Many years ago, when I began a new role as senior minister of a large church, I knew that God was calling me to help the church become more outward focused. The evangelistic passion and effectiveness of the church needed to lift considerably.
My main spiritual gifts are leadership and teaching. Evangelism is not a strong part of the way God has made me. After all, God gave “some” to be evangelists, so not everyone has this spiritual gift (Eph.4:11). However, I sensed the Lord challenging me that although I was not an evangelist I needed to “do the work of an evangelist” just like Timothy was encouraged to (2 Tim.4:5).
Timothy was a young pastor/teacher who was stationed in Ephesus as Paul’s apostolic representative (1 Tim.1:3). This church had experienced significant levels of outreach in its early days (Acts 19-20) but false doctrine emerged within the church and it is highly possible that the evangelistic fervour of the church had waned. Paul did not tell Timothy to be or to become an evangelist (something he was not) but simply to do the work of one.
What is the work of an evangelist? As I contemplated this question a few key tasks emerged: ensuring that churches and believers embrace’s heaven’s priority and have a heart for lost people; training and equipping people to share their faith; ensuring that the churches and believers engages in variety of evangelistic activities; and helping the church and believers keep their evangelistic passion and fervour alive.
Over the next few days we'll discuss each one of these. Today, let's look at the first one – embracing heaven's priority.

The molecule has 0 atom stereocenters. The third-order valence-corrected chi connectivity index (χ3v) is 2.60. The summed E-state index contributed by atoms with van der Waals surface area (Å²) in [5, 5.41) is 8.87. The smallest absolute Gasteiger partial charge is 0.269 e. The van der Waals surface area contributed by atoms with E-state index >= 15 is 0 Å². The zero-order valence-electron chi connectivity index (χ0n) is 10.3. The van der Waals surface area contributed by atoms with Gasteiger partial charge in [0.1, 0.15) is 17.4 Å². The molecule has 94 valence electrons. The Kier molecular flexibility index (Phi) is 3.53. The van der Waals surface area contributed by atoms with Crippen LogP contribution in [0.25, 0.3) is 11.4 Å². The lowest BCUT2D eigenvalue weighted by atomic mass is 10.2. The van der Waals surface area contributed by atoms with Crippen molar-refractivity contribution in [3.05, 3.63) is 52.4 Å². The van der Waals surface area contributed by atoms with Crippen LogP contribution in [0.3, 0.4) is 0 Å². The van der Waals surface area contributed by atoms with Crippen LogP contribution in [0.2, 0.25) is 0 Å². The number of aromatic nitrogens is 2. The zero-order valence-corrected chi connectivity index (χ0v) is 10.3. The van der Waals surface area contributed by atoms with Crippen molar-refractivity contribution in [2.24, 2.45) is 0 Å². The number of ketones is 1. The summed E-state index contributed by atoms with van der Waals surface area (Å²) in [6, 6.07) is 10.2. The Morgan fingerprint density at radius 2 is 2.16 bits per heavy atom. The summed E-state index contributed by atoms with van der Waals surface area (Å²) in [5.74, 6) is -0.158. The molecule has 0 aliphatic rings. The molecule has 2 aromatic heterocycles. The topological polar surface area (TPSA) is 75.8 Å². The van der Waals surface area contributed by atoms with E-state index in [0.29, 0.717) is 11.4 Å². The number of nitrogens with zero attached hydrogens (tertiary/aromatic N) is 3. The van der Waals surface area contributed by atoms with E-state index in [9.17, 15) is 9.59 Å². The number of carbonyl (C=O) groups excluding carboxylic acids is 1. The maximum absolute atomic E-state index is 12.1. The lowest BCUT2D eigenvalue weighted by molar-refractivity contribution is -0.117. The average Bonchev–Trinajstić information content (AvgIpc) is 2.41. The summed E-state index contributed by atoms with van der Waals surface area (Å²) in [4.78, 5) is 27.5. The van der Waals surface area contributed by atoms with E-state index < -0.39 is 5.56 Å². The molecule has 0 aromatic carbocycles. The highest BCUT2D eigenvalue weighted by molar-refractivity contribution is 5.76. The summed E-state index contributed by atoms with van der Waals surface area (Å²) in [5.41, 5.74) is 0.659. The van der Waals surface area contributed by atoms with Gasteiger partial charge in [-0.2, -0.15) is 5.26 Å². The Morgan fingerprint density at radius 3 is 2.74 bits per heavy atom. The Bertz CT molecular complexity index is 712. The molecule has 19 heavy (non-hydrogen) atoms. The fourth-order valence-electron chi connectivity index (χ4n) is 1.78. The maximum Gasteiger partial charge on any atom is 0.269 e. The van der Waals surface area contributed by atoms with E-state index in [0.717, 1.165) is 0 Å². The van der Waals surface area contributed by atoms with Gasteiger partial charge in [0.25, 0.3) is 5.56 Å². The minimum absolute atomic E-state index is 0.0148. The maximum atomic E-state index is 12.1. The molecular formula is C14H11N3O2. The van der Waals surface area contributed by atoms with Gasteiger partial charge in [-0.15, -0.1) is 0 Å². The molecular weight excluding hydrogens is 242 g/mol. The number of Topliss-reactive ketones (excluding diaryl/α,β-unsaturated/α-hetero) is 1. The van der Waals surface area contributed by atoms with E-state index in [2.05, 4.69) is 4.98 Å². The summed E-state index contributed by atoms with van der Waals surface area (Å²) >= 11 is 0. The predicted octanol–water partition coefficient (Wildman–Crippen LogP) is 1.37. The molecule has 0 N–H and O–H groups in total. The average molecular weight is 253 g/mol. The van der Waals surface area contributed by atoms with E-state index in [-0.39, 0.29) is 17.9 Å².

1. Embrace Heaven’s Priority
We know that heaven is a place of continual joy and celebration. However, there is one thing that causes the joy level in heaven to increase exponentially. What is it? The joy level in heaven increases when one person bows their knee and confesses Jesus Christ as the forgiver of their sin and the leader of their life. Jesus tells us that there is “more joy” in heaven over one lost sinner who repents than over ninety-nine others who never strayed (Luke 15:7,10). Heaven’s priority is seeing lost people found.
This priority was demonstrated by Jesus himself who came into the world for one primary reasons – to save sinners (Mattt.9:13. Luke 5:27-32. 1 Tim.1:15). God’s heart is for the world (John 3:16) and he does not want one person to perish. He wants all people to be saved and come to know the truth (1 Tim.2:1-4. 2 Pet.3:9). If evangelism is heaven’s priority then it must be the passionate priority of the church here on earth. As Bill Hybels (pastor of Willow Creek) says, “Lost people matter to God, therefore they should matter to us.” Each local church exists not only to love God and other believers but also to reach out to those who are far from Christ. The church exists for mission.
Unfortunately, this work of evangelism has been pushed off on to believers by pastors, pushed off on to pastors by believers or pushed off to those believers with the gift of evangelism. As a result, in most churches evangelism just isn’t happening. The only way for the tide to turn is for churches to make a “priority shift” from an inward focus to an outward focus and for everyone to become actively involved. The church’s mission will only be accomplished as the entire church is motivated, equipped and deployed in the work of evangelism.
As a church leader, I had to embrace heaven’s priority in my own life first. Only after modelling this personally, could I then help our congregation change its values and begin becoming an evangelistic community. No church will be any more excited about evangelism and outreach than their leaders are. The Senior Minister must lead the way.
The good news is that mission is the activity of God himself. It is part of the very nature of God and has its origin in his heart. There is mission because God loves people. When we get involved in reaching out to people far from God we simply partner in what God is already at work doing in the earth. We embrace heaven’s priority.
For me this required placing a new priority on developing relationships with unchurched people, becoming more aware of their spiritual needs, and a greater boldness in proactively starting spiritual conversations. This was not easy at first, in fact, I felt quite awkward as I started to step out of my comfort zone and into new territory. However, as I faced my fears, confidence slowly began to grow, as well as the joy of touching someone else with God’s love.